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How to schedule Python scripts with GitHub Actions

Learn how you can schedule and run Python scripts for free using GitHub Actions and cron syntax.


Learn how you can schedule and run Python scripts for free using GitHub Actions and cron syntax.

I created a python-github-action-template you can use to get started quickly. It demonstrates the following:

  • How to schedule Python scripts with a GitHub Action
  • How to use dependencies from a requirements.txt
  • How to use secret environment variables (e.g. for an API Token)
  • How to add the changes to the repository

The example script from the template runs once a week to get the weather from an API, logs the weather to a file, and commit and pushes the updated log file to the repository.

If you want to know how everything works, read on.

You can also watch the video instead:

Trigger GitHub Actions with cron syntax

GitHub Actions can be triggered by many different events.

The schedule event allows you to trigger a workflow at a scheduled time. You can schedule a workflow to run at specific UTC times using cron syntax:

.github/workflows/actions.yml
on:
  schedule:
    - cron:  '0 10 * * *'
    # This runs at 10:00 AM UTC each day.
    # * is a special character in YAML so you have to quote this string

The generous free tier includes 2,000 minutes per month, which is more than enough run many scripts multiple times a day.

If you don't know how cron syntax work, I'll have a quick refresher at the end of this article.

Schedule Python scripts with GitHub Actions

In your repository, implement your script (e.g. main.py). Optionally, you can save third-party dependencies in requirements.txt.

To then schedule your Python script we need to do the following steps inside the GitHub Action:

  1. Define the cron syntax
  2. Checkout the repository so that the runner has access to the files
  3. Use the setup-python action to set up a Python environment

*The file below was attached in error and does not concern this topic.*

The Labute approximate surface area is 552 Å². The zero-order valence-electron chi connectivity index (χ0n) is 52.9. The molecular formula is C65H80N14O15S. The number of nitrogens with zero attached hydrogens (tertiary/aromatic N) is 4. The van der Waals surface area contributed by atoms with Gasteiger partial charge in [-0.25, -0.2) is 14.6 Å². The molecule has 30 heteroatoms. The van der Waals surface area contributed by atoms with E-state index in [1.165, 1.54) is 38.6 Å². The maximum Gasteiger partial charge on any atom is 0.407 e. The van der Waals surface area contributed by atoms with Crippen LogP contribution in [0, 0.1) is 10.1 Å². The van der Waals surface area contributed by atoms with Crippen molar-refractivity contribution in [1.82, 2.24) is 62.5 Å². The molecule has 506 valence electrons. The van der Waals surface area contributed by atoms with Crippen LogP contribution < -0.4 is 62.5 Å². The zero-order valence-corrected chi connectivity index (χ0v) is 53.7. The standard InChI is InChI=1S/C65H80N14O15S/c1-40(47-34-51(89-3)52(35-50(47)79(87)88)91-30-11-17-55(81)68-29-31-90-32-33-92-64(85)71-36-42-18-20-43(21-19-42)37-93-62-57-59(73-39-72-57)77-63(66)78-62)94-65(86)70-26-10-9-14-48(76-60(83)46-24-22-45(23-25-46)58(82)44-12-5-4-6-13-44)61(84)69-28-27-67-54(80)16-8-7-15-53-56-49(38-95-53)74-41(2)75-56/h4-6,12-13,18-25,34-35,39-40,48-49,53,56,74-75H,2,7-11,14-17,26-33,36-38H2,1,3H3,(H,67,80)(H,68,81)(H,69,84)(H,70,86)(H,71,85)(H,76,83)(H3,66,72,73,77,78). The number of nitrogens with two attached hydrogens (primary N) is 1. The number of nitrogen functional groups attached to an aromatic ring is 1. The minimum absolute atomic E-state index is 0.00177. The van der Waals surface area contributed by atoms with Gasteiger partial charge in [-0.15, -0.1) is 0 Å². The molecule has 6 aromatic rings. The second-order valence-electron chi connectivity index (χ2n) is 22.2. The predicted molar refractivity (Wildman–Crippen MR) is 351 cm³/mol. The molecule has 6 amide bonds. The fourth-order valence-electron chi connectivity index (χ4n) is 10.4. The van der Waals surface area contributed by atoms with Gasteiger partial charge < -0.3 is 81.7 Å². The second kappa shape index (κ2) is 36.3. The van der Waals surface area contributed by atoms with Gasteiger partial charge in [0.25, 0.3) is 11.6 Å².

4. Optionally, install required packages stored in requirements.txt
  5. Run the script

Below is a minimal GitHub Actions file to schedule and run a Python scrip. Store this file under .github/workflows/actions.yml in your directory:

name: run main.py

on:
  schedule:
    - cron: '0 0 * * 1' # At 00:00 on Monday

jobs:
  build:
    runs-on: ubuntu-latest
    steps:
      - name: checkout repo content
        uses: actions/checkout@v2 # checkout the repository content

      - name: setup python
        uses: actions/setup-python@v4
        with:
          python-version: '3.10' # install the python version needed

      - name: install python packages
        run: |
          python -m pip install --upgrade pip
          pip install -r requirements.txt

      - name: execute py script # run main.py
        run: python main.py

Use Secrets / API Tokens in GitHub Actions

Sometimes you want to store secret environment variables, e.g., for API Tokens. This is also simple:

Step 1: Add a new secret in your repository

You find this in your repository under:

Settings -> Secrets -> GitHub Actions -> New repository secret

Step 2: Use secret in GitHub Action

Now you can use this secret in your GitHub Action and pass it to the enviroment:

# ...
jobs:
      # ...
      - name: execute py script # run main.py
        env:
          SOME_SECRET: ${{ secrets.SOME_SECRET }}
        run: python main.py

Step 3: Access secrets in Python code

And then you can access the secret in your Python code by accessing the environment variables:

import os

try: